I’ve always had a vivid imagination. I’ve heard that anorexics always see themselves as fat, but I saw the opposite with my physique. Like Michelangelo saw the sculpture of David he would release from a block of stone, I saw my muscles and strength beneath. I only think I look fat in old photos. For instance, I was “as fat as a fool” when I swam the English Channel. But, that kept me warm, helped me float, and fed my muscles.
I was very happy with my long term physique for long distance swimming and strength. I saw myself as a small sumo wrestler with a considerable amount of muscle mass covered with a protective layer of fat. It worked very well for the things I wanted to achieve. I’ve swam over a mile (2000m) in 1.9° Celcius (34° F) and three miles at 40°F. Not to mention, six hour swims every two weeks or so for a year with plenty of physical work—cycling in high gears, carrying the bike whilst jogging and rowing a boat were part of my program. I felt strong and healthy for the most part and rarely cold.
Now in my 40s, it’s wiser to be lighter. The trophies of the heavy work remind me that the daily minimum is the way to go and the desire to lift heavy weights and cover very long distances has waned along with my mass. I now feel the cold more.
I celebrate improvisation: I participated in the UK Strongest Man heats by training in my garden with scrap metal and old tires and tree trunks. Recently I ran my portions of a relay triathlon between London and Paris wearing normal clothes and my usual Dr. Marten boots. I used a steel bicycle made in 1963 for the cycle stage. “Did you find that at the roadside or in a museum?” joked a team mate. In the poem “If,” Rudyard Kipling challenged the individual to see their work destroyed and to rebuild again “with worn out tools.” I realise that I’m railing against convention. To me, the veneer of professionalism which demands branding and uniformity ignores the individual art of survival and practicality. Improvisation is not fashionable, a bit like calisthenics in some quarters. The poster boys and girls of conventional fashion wear makeup, have suntans, clean clothes, and operate in perfect conditions which do not exist in reality.
At the Louvre in Paris the other week, I photographed a bearded statue with a big arm. “That’s me,” I declared to myself, that perfection visible to me beneath an imperfect form. “It’s what you are becoming,” said a voice from the future. I didn’t realize until relatively recently (the last decade or so) that I am a time traveler. I’ve often imagined my future self returning to give advice. Sometimes the advice felt unhelpful, but I took comfort that the future me cared enough to try and help. Sometimes sneering at the elder know-it-all version of myself, I resolved to do it my way. “Stick to the basics,” he said, but I clamored for the cheer of the crowd, the wow of friends and colleagues. Vanity lifting and trophy hunting were (and are) very seductive.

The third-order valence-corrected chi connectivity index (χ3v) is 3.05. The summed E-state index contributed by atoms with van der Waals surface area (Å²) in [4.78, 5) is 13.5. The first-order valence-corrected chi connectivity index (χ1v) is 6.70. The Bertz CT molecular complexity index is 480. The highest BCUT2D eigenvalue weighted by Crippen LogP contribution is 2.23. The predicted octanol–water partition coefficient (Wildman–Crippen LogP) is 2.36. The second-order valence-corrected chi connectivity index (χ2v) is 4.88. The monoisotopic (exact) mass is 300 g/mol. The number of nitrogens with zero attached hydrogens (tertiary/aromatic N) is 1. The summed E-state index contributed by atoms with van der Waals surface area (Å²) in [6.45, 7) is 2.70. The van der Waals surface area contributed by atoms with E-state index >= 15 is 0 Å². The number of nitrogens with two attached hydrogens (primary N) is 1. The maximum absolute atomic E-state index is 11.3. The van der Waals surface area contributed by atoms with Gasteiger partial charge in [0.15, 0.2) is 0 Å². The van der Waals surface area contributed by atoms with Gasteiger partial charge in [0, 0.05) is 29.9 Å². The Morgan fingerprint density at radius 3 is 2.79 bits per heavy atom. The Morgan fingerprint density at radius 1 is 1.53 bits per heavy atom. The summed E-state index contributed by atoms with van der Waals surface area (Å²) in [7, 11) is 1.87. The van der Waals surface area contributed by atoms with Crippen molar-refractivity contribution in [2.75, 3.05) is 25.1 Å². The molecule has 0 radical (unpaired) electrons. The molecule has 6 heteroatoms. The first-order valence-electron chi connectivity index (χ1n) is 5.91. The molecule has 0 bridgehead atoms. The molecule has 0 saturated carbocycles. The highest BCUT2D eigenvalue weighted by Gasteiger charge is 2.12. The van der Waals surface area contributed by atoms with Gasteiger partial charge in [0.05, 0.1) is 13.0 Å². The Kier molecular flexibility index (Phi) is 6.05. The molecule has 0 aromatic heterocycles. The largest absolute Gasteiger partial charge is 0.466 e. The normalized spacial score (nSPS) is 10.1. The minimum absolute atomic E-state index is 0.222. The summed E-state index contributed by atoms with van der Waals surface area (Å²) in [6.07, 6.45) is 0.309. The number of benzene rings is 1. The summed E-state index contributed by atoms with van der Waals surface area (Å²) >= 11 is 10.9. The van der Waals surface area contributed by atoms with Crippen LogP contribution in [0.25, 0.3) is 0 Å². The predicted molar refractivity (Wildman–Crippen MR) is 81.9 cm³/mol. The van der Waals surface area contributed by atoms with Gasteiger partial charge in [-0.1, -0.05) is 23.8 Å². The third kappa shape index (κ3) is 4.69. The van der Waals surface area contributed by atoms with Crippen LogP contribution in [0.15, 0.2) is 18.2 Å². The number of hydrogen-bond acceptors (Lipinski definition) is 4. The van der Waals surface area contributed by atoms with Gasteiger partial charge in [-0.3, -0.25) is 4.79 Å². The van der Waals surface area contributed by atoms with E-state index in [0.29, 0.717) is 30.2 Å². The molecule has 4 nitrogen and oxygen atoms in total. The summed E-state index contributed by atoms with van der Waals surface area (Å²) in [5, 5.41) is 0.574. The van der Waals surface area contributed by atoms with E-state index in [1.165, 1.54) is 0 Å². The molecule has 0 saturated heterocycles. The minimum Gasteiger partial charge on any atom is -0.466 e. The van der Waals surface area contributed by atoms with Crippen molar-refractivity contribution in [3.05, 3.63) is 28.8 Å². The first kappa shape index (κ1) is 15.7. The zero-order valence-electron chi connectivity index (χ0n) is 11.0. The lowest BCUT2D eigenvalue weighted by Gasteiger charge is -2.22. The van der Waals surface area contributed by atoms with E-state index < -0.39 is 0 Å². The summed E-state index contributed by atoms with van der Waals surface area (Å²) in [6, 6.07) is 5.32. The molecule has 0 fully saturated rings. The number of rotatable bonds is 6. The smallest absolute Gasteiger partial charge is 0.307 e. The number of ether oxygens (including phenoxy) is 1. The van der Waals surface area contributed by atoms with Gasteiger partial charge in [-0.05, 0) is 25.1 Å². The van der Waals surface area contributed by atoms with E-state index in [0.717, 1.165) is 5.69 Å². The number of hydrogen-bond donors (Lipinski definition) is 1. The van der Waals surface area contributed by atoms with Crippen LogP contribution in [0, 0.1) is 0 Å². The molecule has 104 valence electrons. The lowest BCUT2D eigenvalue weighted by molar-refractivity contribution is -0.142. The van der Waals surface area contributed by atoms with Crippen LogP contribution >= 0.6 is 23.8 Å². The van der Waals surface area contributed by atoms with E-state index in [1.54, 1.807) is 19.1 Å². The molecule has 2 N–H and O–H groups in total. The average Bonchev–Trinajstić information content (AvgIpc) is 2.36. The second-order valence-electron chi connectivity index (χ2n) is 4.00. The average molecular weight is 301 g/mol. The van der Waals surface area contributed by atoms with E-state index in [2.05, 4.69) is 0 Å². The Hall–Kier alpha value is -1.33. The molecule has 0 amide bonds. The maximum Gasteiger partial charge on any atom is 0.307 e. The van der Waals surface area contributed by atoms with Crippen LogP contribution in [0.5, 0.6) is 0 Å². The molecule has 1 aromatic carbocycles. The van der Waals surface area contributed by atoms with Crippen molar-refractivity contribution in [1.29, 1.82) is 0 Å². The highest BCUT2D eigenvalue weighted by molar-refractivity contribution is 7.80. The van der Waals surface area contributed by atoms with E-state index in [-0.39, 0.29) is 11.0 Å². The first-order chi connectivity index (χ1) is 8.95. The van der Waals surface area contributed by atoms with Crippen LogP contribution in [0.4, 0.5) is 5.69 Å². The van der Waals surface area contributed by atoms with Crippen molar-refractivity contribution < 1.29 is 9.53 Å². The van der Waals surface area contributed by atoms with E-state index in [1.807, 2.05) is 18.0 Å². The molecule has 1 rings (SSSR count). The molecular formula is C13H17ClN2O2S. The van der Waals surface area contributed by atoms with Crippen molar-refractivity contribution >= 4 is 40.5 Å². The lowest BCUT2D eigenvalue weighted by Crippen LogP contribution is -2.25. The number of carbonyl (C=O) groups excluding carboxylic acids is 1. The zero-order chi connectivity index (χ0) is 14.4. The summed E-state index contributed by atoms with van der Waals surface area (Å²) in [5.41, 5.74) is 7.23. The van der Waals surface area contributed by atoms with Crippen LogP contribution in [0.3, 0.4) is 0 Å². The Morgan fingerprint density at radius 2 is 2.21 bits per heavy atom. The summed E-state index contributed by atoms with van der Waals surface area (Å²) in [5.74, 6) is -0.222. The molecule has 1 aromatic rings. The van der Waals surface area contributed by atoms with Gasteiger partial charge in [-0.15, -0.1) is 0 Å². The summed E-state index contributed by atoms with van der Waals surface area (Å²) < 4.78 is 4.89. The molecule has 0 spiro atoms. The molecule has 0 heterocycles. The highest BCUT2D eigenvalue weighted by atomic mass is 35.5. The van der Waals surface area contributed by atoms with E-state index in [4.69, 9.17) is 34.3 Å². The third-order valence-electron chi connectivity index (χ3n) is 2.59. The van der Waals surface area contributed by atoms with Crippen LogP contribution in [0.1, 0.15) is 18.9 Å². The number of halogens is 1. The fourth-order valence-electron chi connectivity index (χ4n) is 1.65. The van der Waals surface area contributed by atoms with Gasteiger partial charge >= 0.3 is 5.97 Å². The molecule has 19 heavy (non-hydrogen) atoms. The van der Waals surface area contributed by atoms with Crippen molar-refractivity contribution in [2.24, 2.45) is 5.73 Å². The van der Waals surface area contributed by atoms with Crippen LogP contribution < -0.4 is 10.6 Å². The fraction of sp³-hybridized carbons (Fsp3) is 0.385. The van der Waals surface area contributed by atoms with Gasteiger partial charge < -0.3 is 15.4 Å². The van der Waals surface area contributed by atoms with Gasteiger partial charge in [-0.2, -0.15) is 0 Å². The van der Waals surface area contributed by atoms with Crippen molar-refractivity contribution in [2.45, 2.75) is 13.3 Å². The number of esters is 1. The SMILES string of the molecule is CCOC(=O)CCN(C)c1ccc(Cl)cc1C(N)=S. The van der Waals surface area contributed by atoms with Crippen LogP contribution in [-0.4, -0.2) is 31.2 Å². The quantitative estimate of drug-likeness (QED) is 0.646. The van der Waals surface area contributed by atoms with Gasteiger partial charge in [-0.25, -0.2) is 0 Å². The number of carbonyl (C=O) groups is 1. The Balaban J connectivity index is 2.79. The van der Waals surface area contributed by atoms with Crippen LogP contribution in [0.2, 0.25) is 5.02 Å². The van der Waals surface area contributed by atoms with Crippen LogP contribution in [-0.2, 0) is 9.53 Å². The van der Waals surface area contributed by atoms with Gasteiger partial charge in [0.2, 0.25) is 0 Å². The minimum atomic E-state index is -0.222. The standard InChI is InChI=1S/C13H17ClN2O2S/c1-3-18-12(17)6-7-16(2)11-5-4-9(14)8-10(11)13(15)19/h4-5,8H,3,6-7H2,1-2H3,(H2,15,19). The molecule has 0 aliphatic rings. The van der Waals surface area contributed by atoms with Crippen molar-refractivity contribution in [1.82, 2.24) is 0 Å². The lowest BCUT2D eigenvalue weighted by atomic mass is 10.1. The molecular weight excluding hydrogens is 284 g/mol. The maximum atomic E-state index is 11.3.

“Calisthenics is both the fountain of youth and the quick route to old age,” my future self advised. “I’m curious about it being the quick route to old age,” I commented. “Time flies when you have fun,” he replied, “Especially given your habit of doing things unconventionally. Don’t worry,” he regularly assures me at opportune moments: “Everything will turn out fine, but the work has to be done.”
I remember these inner conversations and revisit my younger self to reiterate the message. Sometimes I didn’t listen—I remember that too. There’s still more to do, always more to do. Each day is a new start, a bit more revealed from the block.
Winston Churchill had the right idea: “Live dangerously, take things as they come. Dread naught: all will be well.”
Dan Earthquake is involved in event safety and hosts winter swimming training camps for Channel Swimmers. In 2013 the Channel Swimming Association awarded him the trophy for “Greatest Feat of Endurance” for his 21hr 25 minute crossing of the English Channel. In August 2018 Dan was part of the 4 person relay team that set a new record for the Enduroman Arch to Arc triathlon between London and Paris. For more info, visit www.eqnrg.info